By Robert Preidt
MONDAY, July 21, 2014 (HealthDay News) -- A new study suggests that potential help in lowering high blood pressure might be as close as your refrigerator.
Researchers looked at data from nine studies that examined links between probiotics and blood pressure. The studies involved a total of 543 adults with either normal or elevated blood pressure.
People who consumed probiotics had an average reduction in systolic blood pressure (the top number in a reading) of about 3.6 millimeters of mercury (mm Hg) and an average reduction in diastolic blood pressure (the bottom number) of about 2.4 mm Hg, compared to those who did not consume probiotics.
Probiotics' benefits seemed greatest among people with elevated blood pressure (higher than 130/85), and probiotics with multiple types of bacteria lowered blood pressure more than those with a single type of bacteria, the researchers reported.
The study was published July 21 in the journal Hypertension.
Duration of intake seemed key -- people who consumed probiotics for less than two months did not see reductions in blood pressure readings, the study authors noted.
Still, "the small collection of studies we looked at suggest regular consumption of probiotics can be part of a healthy lifestyle to help reduce high blood pressure, as well as maintain healthy blood pressure levels," lead author Jing Sun, of Griffith University in Australia, said in a journal news release.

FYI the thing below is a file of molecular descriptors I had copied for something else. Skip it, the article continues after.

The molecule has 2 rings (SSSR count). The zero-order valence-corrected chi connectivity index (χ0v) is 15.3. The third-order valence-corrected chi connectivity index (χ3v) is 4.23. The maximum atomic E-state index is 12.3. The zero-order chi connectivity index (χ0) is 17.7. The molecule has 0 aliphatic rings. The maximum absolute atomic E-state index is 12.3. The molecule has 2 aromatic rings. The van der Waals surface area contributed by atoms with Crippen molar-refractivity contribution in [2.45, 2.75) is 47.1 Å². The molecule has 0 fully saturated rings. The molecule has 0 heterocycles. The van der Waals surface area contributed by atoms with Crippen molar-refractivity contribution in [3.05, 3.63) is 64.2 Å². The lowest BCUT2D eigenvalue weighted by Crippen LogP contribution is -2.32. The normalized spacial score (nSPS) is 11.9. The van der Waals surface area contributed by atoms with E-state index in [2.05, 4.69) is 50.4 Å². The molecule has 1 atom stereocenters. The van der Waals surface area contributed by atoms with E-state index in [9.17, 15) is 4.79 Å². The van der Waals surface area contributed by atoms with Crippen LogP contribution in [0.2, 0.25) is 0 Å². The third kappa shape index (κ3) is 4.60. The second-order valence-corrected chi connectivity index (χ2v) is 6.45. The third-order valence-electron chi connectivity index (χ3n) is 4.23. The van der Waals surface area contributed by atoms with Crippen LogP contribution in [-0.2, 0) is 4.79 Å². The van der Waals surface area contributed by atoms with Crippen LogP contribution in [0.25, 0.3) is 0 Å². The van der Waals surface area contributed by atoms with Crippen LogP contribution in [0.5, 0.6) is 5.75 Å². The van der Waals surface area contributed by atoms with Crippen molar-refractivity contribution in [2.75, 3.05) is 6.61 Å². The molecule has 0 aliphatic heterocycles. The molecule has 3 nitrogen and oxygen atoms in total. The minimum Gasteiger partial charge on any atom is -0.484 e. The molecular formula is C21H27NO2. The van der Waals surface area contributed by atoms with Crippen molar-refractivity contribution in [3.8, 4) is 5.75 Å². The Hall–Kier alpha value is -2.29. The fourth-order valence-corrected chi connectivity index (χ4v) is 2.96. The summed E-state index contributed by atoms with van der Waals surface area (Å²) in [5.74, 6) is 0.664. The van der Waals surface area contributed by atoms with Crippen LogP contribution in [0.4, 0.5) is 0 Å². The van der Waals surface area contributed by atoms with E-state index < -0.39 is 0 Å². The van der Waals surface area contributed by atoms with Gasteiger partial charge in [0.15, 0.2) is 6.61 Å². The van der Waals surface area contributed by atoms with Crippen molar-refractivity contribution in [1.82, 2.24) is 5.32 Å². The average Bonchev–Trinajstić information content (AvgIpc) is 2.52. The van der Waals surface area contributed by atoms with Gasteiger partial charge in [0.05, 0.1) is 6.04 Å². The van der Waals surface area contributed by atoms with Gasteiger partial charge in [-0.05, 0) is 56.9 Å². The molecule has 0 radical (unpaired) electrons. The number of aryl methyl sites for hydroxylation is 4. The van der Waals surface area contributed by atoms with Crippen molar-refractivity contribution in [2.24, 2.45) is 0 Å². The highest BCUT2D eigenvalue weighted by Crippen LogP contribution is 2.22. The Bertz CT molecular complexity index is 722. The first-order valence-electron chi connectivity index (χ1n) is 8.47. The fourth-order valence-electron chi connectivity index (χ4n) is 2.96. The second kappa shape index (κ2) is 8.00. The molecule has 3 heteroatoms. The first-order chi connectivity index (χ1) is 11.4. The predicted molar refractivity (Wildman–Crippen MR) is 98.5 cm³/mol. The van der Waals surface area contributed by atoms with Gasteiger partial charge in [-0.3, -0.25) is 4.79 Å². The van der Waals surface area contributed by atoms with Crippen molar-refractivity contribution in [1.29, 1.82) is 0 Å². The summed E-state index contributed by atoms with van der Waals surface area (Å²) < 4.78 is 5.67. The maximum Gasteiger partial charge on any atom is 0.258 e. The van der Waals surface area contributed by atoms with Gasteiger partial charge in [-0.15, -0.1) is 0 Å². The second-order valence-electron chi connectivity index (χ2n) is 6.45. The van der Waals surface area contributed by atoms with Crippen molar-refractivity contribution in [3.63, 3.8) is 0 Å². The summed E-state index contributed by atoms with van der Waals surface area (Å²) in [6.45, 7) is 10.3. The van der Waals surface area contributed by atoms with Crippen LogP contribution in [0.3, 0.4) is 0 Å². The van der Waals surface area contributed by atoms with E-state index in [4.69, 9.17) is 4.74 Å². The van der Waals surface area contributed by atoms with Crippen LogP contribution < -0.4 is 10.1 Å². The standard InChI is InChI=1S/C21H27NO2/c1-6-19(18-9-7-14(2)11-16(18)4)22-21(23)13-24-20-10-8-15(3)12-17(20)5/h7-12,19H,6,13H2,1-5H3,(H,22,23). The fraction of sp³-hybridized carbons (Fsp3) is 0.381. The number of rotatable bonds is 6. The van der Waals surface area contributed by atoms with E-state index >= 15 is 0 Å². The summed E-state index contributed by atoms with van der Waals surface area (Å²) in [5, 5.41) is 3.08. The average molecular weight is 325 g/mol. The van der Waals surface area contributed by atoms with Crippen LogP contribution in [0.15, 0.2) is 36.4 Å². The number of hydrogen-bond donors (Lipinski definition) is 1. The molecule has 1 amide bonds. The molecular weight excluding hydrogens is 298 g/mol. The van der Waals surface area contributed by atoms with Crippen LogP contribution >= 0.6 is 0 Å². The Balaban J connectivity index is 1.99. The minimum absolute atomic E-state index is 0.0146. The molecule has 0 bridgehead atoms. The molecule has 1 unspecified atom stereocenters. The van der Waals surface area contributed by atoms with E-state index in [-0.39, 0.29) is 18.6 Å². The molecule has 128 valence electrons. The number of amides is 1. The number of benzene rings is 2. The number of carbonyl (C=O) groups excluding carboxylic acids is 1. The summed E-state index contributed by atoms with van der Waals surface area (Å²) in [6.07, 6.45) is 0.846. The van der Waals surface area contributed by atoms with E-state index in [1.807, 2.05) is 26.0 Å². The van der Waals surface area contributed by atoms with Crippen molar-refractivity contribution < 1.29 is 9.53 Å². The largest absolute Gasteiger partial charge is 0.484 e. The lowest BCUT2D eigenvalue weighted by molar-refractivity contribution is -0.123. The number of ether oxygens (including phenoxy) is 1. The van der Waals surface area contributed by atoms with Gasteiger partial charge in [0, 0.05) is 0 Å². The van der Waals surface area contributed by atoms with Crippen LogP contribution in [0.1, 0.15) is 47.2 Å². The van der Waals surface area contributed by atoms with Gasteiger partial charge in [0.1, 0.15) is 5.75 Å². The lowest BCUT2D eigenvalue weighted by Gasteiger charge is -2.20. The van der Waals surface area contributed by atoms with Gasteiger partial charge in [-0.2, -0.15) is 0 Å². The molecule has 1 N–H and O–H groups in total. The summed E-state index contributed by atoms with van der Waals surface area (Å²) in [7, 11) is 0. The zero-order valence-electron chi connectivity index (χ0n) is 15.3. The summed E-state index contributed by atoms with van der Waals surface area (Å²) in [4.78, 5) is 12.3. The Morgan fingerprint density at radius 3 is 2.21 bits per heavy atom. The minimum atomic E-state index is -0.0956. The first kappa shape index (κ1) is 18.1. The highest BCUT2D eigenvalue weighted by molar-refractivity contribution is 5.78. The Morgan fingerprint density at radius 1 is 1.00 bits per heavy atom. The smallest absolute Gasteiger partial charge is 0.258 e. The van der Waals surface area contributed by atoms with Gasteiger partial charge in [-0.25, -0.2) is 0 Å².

"This includes probiotics in yogurt, fermented and sour milk and cheese, and probiotic supplements," she said.
The study could only point to an association between increased probiotic intake and lower blood pressure readings, it could not prove cause and effect. And the study authors stressed that further research is needed before doctors can advise patients to take probiotics to lower their blood pressure.
Experts agreed that more research is needed.
"The degree of blood pressure-lowering was modest," noted Dr. Merle Myerson, of the Center for Cardiovascular Disease Prevention of Mount Sinai Roosevelt and St. Luke's in New York City.
And she added that the study had limitations, because "the amount of probiotic consumed varied from study to study," and other -- perhaps beneficial -- items in the participants' diets weren't always uniformly measured.
However, "despite these limitations, the results are useful in suggesting where further research should be directed," Myerson said.
Dr. Bruce Rutkin is a cardiologist at North Shore University Hospital in Manhasset, N.Y. He said that "prior studies have demonstrated that probiotics and their products may favorably impact blood pressure through a variety of mechanisms." Those include a lowering of blood levels of LDL "bad" cholesterol and helping to control blood sugar and reduce insulin resistance -- a key player in diabetes.
Rutkin agreed with Myerson that the reduction in blood pressure tied to probiotic products was "modest," but he believes that "in conjunction with a heart-healthy lifestyle, they may play a role in modifying cardiovascular risk."